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Our bodies need cholesterol to function. Cholesterol resides in the blood as a waxy substance. The body uses cholesterol to build new, healthy cells. However, too much cholesterol can be detrimental to your health. It can also increase your risk of life-threatening conditions like heart disease. The medical terms for high cholesterol levels are hyperlipidemia, lipid disorder, or hypercholesterolemia.
When you have it, fatty deposits develop in the blood vessels. The deposits grow and, with time, the arteries narrow, causing blood not to flow as it should. Sometimes the fatty deposits break off, leading to a clot. This leaves you prone to stroke and heart attack. If you have a family history of high cholesterol, there is a chance that you might get it at some point in your life. Most of the time, however, the condition emanates from unhealthy lifestyles.
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Types of Cholesterol
Cholesterol is carried to and from body cells on proteins known as lipoproteins. There are two types of lipoproteins in the body: low-density lipoprotein and high-density lipoprotein. Depending on the amount of each, you can either have good or bad cholesterol.
- High-Density Lipoprotein (HDL): HDL is good cholesterol and for good reason. It carries bad cholesterol away from the arteries to the liver, where it’s broken down and flushed from the body. High levels of good cholesterol lower your risk of stroke and heart disease.
- Low-Density Lipoprotein (LDL): This is bad cholesterol. It makes up most of the body’s cholesterol levels. Large LDL levels increase your risk of stroke and heart disease. Too much low-density lipoprotein leads to build-ups in the arteries. When LDL combines with other substances in the body, it forms a plaque (aka atheroma). This is a hard deposit that narrows the arteries and makes it hard for them to expand. In turn, it leads to limited blood flow — a condition referred to as atherosclerosis. A heart attack or stroke may occur if a clot forms in the arteries.
- Triglycerides: These are the most common types of fat found in the body. Triglycerides store the excess energy you get from food. High levels of triglycerides with low HDL or high LDL can lead to fatty buildups in the arteries too.
Symptoms of High Cholesterol
Unlike other conditions, high cholesterol doesn’t cause any physical symptoms. Most people don’t realize until they suffer from a heart attack or stroke. It causes plaque to form in the arteries. Plaque ends up narrowing your arteries and even changing their lining makeup. This is what leads to serious complications like a stroke.
Diagnosis of High Cholesterol
Since it has no symptoms, there is no telling whether you have it until you go for a checkup. It is advisable to have your cholesterol levels checked every five years. A blood test is used to diagnose high cholesterol levels, where it indicates how much cholesterol is carried in your blood. The doctor might also order a lipid panel or profile. The panel shows things such as your total cholesterol, HDL levels, and LDL levels. It also indicates triglycerides, VLDL levels, non-HDL cholesterol, and HDL to cholesterol ratio. Sometimes special tests can be ordered. These tests break down the shapes and sizes of LDL cholesterol levels. The test then gives the LDL particle number.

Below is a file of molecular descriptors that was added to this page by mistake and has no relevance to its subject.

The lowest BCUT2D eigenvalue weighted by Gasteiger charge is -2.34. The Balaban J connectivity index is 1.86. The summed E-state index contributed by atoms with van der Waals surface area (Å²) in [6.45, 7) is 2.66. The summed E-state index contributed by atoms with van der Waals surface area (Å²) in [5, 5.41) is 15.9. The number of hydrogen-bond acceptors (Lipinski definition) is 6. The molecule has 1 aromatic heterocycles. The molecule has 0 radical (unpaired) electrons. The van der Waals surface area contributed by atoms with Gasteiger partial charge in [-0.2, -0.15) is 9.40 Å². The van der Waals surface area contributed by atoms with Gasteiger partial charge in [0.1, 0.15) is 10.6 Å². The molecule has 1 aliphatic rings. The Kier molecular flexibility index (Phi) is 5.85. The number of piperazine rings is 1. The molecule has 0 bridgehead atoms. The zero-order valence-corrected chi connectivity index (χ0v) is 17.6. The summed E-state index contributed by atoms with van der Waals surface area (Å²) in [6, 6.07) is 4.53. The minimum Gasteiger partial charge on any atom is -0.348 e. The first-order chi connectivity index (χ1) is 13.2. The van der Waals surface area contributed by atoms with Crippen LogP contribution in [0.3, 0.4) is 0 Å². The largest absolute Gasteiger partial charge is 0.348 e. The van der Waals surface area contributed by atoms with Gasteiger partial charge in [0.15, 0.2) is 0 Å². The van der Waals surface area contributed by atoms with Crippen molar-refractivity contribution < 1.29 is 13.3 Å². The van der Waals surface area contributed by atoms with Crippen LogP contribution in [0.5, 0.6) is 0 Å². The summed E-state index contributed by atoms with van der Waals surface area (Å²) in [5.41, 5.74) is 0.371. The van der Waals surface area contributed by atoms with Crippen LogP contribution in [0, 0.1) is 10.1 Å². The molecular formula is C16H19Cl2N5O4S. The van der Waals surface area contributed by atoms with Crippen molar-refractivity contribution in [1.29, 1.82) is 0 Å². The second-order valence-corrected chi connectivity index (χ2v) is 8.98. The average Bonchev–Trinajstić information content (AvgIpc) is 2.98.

Who should have their cholesterol checked?
- All men above the age of 35 and all women above 45
- Young men and women above the age of 20 who have heart disease risk factors
- Teens taking certain medications and those with family members who have been diagnosed with this.
Treatment of High Cholesterol
There are several ways of lowering high cholesterol:
Lifestyle Changes: This is the first thing that your doctor will suggest. Lifestyle changes, like eating a healthy diet and exercising, can lower your cholesterol.
Medication: If your cholesterol levels remain high, the doctor may prescribe certain medications. These include statins, cholesterol absorption inhibitors, bempedoic acid, bile acid sequestrants, and PCSK9 inhibitors.
High Cholesterol Management
If you have high cholesterol or are at high risk of it, you can manage and prevent it through solutions such as:
- Eating low-salt diets that include vegetables, whole grains, and fruits
- Consuming healthy fats and limiting the number of animal fats you consume
- Exercising regularly to maintain a healthy body weight
- Quitting smoking and minimizing alcohol consumption
- Managing stress
- Taking your prescribed cholesterol-lowering medication
- What are the risk factors for high cholesterol? Age, family history, obesity, smoking, high alcohol consumption, and a poor diet increase your risk of developing high cholesterol.
- How often should you go for a cholesterol check? If you are over 20 years, you should have your cholesterol levels checked at least once every four to six years. The frequency increases if you smoke, are overweight, or have a history of high cholesterol in the family.
- How can you lower cholesterol levels naturally? Besides exercising to lose weight, you also need to track your fat intake and switch to a high-fiber diet. Vegetables, fruits, poultry, fish, and whole grains are necessary for lowering your levels.
Healthier Me Today is intended for informational purposes only. It is not a substitute for professional medical advice, diagnosis or treatment. Never ignore professional medical advice in seeking treatment, always consult with your healthcare professional. Stay healthy!